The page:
Junk silver coins are a very cost-effective way to own silver bullion. These silver bullion coins are usually highly-circulated coins. As a result, the bulk of them show obvious wear.
The word “junk” is used to make it clear these silver coins have no numismatic/collectible value. This term was not meant to imply the coins have junk-like appearances.
This page highlights US and Canadian silver coins. Other notable sources of junk silver are Australia and the United Kingdom.
Junk Silver - U.S. Silver Coins
US coins that are purchased as junk silver include:
Click here for more details regarding the silver content in coins minted prior to 1971.
The Royal Canadian Mint also minted circulated coins that are frequently traded as junk silver. They include:
Silver amounts increased midyear for 1942 Jefferson Wartime Nickels and decreased midyear for 1967 and 1968 Canadian dimes & quarters.
Junk Silver Coin Prices
Expect your silver bullion dealer to quote you a price based on a bag of silver coins. This phrase is synonymous with junk silver.
Junk silver coins have no numismatic value since they were formerly in circulation.
Their silver bullion value is their only worth. Protecting their appearance is not a priority.
So using bags to hold circulated coins when they are transported or stored is acceptable.
A bag of silver coins is typically sold in different face value amounts
(see list below).
Face values are the legal tender amounts stamped on coins (i.e.10¢).
For example, 500 US dimes equals $50.
One troy ounce of silver bullion is approximately equal to:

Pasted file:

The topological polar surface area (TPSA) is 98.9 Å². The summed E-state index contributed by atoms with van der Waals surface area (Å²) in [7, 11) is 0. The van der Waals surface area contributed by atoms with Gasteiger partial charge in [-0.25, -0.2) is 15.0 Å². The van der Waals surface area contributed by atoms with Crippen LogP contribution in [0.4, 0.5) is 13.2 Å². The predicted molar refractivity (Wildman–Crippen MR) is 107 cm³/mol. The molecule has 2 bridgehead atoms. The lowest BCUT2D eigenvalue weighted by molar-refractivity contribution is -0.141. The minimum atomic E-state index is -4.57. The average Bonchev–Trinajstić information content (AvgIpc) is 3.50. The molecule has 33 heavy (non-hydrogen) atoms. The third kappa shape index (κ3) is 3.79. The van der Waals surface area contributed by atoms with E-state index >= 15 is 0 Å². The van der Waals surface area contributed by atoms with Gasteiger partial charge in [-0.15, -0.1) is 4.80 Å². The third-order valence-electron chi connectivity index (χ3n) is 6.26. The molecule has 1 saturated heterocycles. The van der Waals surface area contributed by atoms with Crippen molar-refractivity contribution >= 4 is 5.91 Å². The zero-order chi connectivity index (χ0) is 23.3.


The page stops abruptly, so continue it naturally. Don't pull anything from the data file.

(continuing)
Please click here to learn how silver coin prices are determined.
The silver coin melt value is the price a refining company is willing to pay for scrap silver coins it intends to recycle.
In earlier times the United States issued silver and gold monies. The former - silver money - was key to supplying citizens with smaller denomination silver coins and silver-backed paper money.
That same principle applies today. Most people like to have some smaller bills in their wallets.
The cashier at the local convenience store may not appreciate it if you use a $100 bill to pay for a carton of milk. Why break a $100 bill when a $10 bill is all you need?
Similarly, owning silver bullion coins can minimize the amount of precious metals used at one time since gold has a higher value. Why liquidate a one ounce gold coin when the crucial item you need has a $100 cash price?
Minimizing the amount of precious metals converted to cash during times of hardship is an efficient way to use your gold and silver bullion.
It's wise to consult your accountant about applicable taxes before you sell any precious metals.
Silver Complements Gold
As you can see in the photo below, 1 oz. gold bullion coins and a bag of silver coins are shown together. One complements the other.
It's hard to believe anything called “junk” can be so valuable. But now you know better. Junk silver coins are literally worth their weight in silver.
Best wishes. Please select a link on my navigation bar (upper left) to learn more about gold bullion and silver bullion.Return from Junk Silver Coins to Silver Bullion Coins
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